A combination of higher bunker prices and a drawdown of ore stocks in China spurred active fixing and this combined with a touch more activity in the Atlantic resulted in some significant gains albeit still at a low base. Midweek saw active trading, with Rio Tinto and BHP Billiton fixing and rates reaching at least $5.60. Yet on Thursday BHP Billiton took at least eight ships but secured tonnage at under $5.50. Today there were rumours of under $5.00 now fixed with a Japanese owner, again highlighting the fragility of the market and dashing hopes of at least holding above $5.00. The scene had looked set for a stronger market, particularly with Brazil active and rates here reaching the mid to upper $12.00 range from Tubarao to Qingdao. The Saldanha Bay/Qingdao run saw substantial gains with $12.15 done basis 1.25%. Timecharter rates too increased in the East with $7,500 daily done for a 179,000 tonner open CJK for a West Australian round, but with voyage rates dropping timecharter levels were expected to fall. In the Atlantic, coal business from Colombia was the driving force and round voyage rates hovered around $7,000 to $7,500 daily with a 179,000 tonner which sailed Immingham 7 May fixing at $7,000 daily
Ships in the East saw some gains this week with a steady stream of new business and owners finally able in many instances to move away from aps and fix dop. Increased domestic China coal movements kept some Chinese ships off the market. A 75,700 tonner open Machong secured $5,000 daily for a trip via Indonesia to east coast India while an eco kamsarmax secured $6,150 daily from Kunsan for a NoPac round voyage with grain. There was increased interest for period tonnage but rates so far reported remained low with a 77,000 dwt 2004 built ship open Hong Kong fixing at $5,650 daily for four to six months trading.
In the Atlantic, transatlantic business remained negligible and rates eased. Voyage rates agreed were showing very poor returns and average panamaxes were struggling to see any business around $5,000 daily for the longer rounds. Fronthaul included a report that an 82,000 tonner agreed $8,500 daily for a trip from Gibraltar via the US Gulf to China at $8,500 daily.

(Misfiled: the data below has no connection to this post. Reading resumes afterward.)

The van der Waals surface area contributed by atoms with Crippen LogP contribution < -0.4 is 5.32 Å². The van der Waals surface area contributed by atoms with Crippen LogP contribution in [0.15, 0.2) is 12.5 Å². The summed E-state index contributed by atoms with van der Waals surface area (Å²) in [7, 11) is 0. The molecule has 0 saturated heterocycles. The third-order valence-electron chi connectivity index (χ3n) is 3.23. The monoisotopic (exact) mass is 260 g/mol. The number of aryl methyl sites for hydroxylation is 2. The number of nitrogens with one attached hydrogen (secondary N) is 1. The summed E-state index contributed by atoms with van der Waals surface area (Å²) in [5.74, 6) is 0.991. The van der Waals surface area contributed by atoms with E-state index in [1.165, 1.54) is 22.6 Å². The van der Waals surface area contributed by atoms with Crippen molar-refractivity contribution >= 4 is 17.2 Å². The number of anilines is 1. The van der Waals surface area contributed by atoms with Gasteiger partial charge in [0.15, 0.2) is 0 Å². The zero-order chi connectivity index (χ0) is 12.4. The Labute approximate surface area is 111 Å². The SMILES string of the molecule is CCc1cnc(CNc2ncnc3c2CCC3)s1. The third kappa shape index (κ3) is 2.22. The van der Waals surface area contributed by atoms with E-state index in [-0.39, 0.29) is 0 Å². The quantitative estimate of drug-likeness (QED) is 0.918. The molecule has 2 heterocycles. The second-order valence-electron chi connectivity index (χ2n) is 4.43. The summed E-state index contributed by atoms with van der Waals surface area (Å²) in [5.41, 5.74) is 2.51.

South America has been pivotal to the market for a few weeks but with most of the May business covered and ballasters heading there rates slipped. A 74,000 tonner built 2000 for 1-5 June from east coast South America to the East went at $10,000 daily plus a $100,000 bonus.
Little activity in the Atlantic as European holidays led to a flat market with very few reported fixtures. In the US Gulf a 2011 built 61,400 dwt vessel was reported to have been booked for a trip to Singapore-Japan at around $12,000 daily. In the South Atlantic markets seemed uninspiring. A 2011 built 57,400 dwt ship was reportedly fixed for a trip from east coast South America to the east Mediterranean at around $9,500 daily. There was also a report that a nice 2014 built 61,400 dwt ‘Ultramax’ was booked giving Recalada delivery for a trip via Aqaba with redelivery Port Said at $12,500 daily.
Handysizes in the US Gulf face hard times as rates continue at a low ebb. A 32,000 tonner was reported to have fixed a nickel ore trip from east coast Central America to the Mediterranean in the high $6,000s. The Mediterranean is also in poor shape, with owners ballasting away and fixing from the Continent. A 37,000 tonner, ballasting from Italy, fixed a trip passing Finisterre to load scrap from the Continent to Turkey at $8,000 daily. A similar size, also ballasting up, secured $11,000 daily for a shorter trip with slabs from the Continent to the Adriatic.
In the East there were signs that conditions were improving slightly in the North Pacific area with reports of a 2012 built 56,500 dwt ‘Dolphin’ type being fixed aps NoPac for a trip to south-east Asia at a better $7,500 daily plus a $200,000 ballast bonus. The south-east Asia markets remained quiet however. A 2007 built 58,700 dwt ‘Tess 58’ type open Cebu was said to have been fixed for a nickel ore run to China at about $8,000 daily. In the handysize sector, a 36,000 dwt built last year, open south Japan, secured $7,000 daily for a Nopac round, a level which compares very favourably with supramax types.
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